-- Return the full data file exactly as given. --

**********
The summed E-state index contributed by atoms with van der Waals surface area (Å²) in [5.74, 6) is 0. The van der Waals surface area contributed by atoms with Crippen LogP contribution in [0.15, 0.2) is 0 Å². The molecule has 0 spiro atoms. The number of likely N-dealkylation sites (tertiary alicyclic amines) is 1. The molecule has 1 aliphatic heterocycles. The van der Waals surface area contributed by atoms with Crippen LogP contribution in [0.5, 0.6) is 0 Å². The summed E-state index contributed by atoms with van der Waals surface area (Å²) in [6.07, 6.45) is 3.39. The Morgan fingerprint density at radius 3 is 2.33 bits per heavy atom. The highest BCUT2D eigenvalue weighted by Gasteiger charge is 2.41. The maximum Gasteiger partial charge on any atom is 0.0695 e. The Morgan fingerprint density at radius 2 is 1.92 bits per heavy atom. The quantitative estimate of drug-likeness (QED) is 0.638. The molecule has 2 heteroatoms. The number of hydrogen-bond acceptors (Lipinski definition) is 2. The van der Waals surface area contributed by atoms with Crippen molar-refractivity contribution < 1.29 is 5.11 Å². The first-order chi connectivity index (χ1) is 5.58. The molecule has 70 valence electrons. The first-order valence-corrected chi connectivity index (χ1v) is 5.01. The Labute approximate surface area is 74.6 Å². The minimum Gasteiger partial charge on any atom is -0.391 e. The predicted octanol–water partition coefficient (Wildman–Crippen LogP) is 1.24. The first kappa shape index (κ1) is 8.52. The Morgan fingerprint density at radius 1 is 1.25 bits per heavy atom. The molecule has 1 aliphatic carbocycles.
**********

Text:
The summed E-state index contributed by atoms with van der Waals surface area (Å²) in [5.74, 6) is 0. The van der Waals surface area contributed by atoms with Crippen LogP contribution in [0.15, 0.2) is 0 Å². The molecule has 0 spiro atoms. The number of likely N-dealkylation sites (tertiary alicyclic amines) is 1. The molecule has 1 aliphatic heterocycles. The van der Waals surface area contributed by atoms with Crippen LogP contribution in [0.5, 0.6) is 0 Å². The summed E-state index contributed by atoms with van der Waals surface area (Å²) in [6.07, 6.45) is 3.39. The Morgan fingerprint density at radius 3 is 2.33 bits per heavy atom. The highest BCUT2D eigenvalue weighted by Gasteiger charge is 2.41. The maximum Gasteiger partial charge on any atom is 0.0695 e. The Morgan fingerprint density at radius 2 is 1.92 bits per heavy atom. The quantitative estimate of drug-likeness (QED) is 0.638. The molecule has 2 heteroatoms. The number of hydrogen-bond acceptors (Lipinski definition) is 2. The van der Waals surface area contributed by atoms with Crippen molar-refractivity contribution < 1.29 is 5.11 Å². The first-order chi connectivity index (χ1) is 5.58. The molecule has 70 valence electrons. The first-order valence-corrected chi connectivity index (χ1v) is 5.01. The Labute approximate surface area is 74.6 Å². The minimum Gasteiger partial charge on any atom is -0.391 e. The predicted octanol–water partition coefficient (Wildman–Crippen LogP) is 1.24. The first kappa shape index (κ1) is 8.52. The Morgan fingerprint density at radius 1 is 1.25 bits per heavy atom. The molecule has 1 aliphatic carbocycles.